Audiovisual Interaction
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Audiovisual Interaction
If you like audiovisual interaction, you are on the right page! We post news articles that interest us: multi-screen solutions, OTT, social TV, navigational interfaces, digital content on TV, companion devices and the web, synchronised advertising and much much more!
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Dynamic Adaptive Streaming over HTTP/2.0

MPEG Dynamic Adaptive Streaming over HTTP (DASH) is a new streaming standard that has been recently ratified as an international standard (IS). In comparison to other streaming systems, e.g., HTTP progressive download, DASH is able to handle varying bandwidth conditions providing smooth streaming. Furthermore, it enables NAT and Firewall traversal, flexible and scalable deployment as well as reduced infrastructure costs due to the reuse of existing Internet infrastructure components, e.g., proxies, caches, and Content Distribution Networks (CDN). Recently, the Hypertext Transfer Protocol Bis (httpbis) working group of the IETF has officially started the development of HTTP 2.0. Initially three major proposals have been submitted to the IETF i.e., Googles' SPDY, Microsofts' HTTP Speed+Mobility and Network-Friendly HTTP Upgrade, but SPDY has been chosen as working draft for HTTP 2.0. In this paper we implemented MPEG-DASH over HTTP 2.0 (i.e., SPDY), demonstrating its potential benefits and drawbacks. Moreover, several experimental evaluations have been performed that compare HTTP 2.0 with HTTP 1.1 and HTTP 1.0 in the context of DASH. In particular, the protocol overhead, the performance for different round trip times, and DASH with HTTP 2.0 in a lab test scenario has been evaluated in detail.


Via Nicolas Weil
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Dynamic Adaptive Streaming over HTTP: From Content Creation to Consumption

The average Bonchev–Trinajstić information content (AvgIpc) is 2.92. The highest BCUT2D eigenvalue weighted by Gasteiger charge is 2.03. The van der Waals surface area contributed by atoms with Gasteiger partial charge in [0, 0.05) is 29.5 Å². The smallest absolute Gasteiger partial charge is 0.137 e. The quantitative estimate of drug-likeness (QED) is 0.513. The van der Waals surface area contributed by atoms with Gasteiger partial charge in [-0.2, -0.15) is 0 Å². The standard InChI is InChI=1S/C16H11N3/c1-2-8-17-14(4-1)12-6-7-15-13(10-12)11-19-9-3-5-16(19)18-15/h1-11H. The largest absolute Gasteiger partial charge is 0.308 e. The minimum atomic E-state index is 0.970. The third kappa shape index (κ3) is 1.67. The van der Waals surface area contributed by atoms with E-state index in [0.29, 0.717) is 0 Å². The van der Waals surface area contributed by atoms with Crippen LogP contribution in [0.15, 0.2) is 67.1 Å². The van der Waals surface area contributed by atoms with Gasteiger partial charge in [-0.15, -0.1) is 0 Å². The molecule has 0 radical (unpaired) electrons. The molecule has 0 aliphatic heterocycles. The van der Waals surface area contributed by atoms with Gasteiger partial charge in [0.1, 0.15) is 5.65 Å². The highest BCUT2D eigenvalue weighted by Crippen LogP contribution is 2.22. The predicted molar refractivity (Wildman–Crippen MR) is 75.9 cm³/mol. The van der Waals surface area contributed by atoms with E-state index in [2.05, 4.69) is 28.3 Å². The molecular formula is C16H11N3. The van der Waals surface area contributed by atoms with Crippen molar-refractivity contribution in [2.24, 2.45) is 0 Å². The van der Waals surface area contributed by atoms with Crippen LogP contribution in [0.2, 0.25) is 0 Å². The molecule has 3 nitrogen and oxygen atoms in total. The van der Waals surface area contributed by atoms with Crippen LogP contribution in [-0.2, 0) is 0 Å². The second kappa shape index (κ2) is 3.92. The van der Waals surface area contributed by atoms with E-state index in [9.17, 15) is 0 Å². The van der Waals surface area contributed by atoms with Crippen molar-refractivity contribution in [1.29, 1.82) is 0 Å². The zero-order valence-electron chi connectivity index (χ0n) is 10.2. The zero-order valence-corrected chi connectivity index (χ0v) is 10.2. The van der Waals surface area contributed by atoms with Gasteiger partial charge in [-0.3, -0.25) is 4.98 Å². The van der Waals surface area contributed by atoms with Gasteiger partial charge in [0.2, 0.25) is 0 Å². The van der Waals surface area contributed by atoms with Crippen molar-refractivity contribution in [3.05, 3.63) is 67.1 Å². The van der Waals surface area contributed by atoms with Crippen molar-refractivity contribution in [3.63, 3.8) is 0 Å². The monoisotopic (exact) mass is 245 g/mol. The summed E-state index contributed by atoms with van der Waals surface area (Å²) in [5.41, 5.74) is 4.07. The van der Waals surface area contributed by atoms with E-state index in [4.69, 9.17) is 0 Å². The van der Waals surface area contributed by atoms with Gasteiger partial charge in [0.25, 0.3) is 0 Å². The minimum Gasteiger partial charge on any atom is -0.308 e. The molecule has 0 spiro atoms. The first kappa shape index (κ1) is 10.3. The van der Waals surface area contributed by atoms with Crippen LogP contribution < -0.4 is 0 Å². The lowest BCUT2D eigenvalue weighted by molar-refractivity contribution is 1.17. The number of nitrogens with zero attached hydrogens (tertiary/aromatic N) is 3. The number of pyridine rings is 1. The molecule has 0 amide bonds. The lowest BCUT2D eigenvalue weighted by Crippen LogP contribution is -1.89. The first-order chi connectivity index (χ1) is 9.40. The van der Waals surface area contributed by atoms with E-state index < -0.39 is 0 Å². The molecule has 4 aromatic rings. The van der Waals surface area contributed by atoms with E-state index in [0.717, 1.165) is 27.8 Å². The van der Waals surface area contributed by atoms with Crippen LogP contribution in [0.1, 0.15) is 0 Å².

This is the tutorial presentation during this years' ACM Multimedia 2012 presented by Christian Timmerer from Klagenfurt University (Austria) and Carsten Griwodz from Simula Research (Norway).

 

Abstract: In this tutorial they present dynamic adaptive streaming over HTTP ranging from content creation to consumption. It particular, it provides an overview of the recently ratified MPEG-DASH standard, how to create content to be delivered using DASH, its consumption, and the evaluation thereof with respect to competing industry solutions. The tutorial can be roughly clustered into three parts. In part I we will provide an introduction to DASH, part II covers content creation, delivery, and consumption, and, finally, part III deals with the evaluation of existing (open source) MPEG-DASH implementations compared to state-of-art deployed industry solutions.


Via Nicolas Weil
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MPEG-DASH Faces a Pivotal Year

MPEG-DASH Faces a Pivotal Year | Audiovisual Interaction | Scoop.it

As video untethers itself and increasingly finds consumers and their mobile devices, a priority for cable operators is finding the most efficient way to support the different platforms.

 

The focus is on adaptive bitrate streaming (ABS), which is the way in which the right amount of data is sent to devices based on their configuration and conditions on the wireless network they are on. The problem is that three main platforms are vying for supremacy: Apple’s HTTP Live Streaming (HLS), Microsoft’s Smooth Streaming (part of Silverlight) and Adobe’s Dynamic Streaming for Flash.


Via Nicolas Weil, Ludovic Bostral
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Streaming Servers 2012: New Features, New Opportunities

Streaming Servers 2012: New Features, New Opportunities | Audiovisual Interaction | Scoop.it

During last week's Video Infrastructure Summit, held in conjunction with Streaming Media Europe, Tim Siglin had yet another opportunity to host an annual panel looking at the state of applications, including streaming servers and platforms. Representatives from five companies—Adobe, Anevia, CodeShop, Microsoft, and RealNetworks—shared insights into their products and applications.

 

The panelists had four questions to answer, and each company contributed equally to the discussion :

- What's New in Streaming Servers?

- New Features, New Opportunities

- Barriers to Adopting MPEG DASH

- What's Next in Streaming Servers?


Via Nicolas Weil
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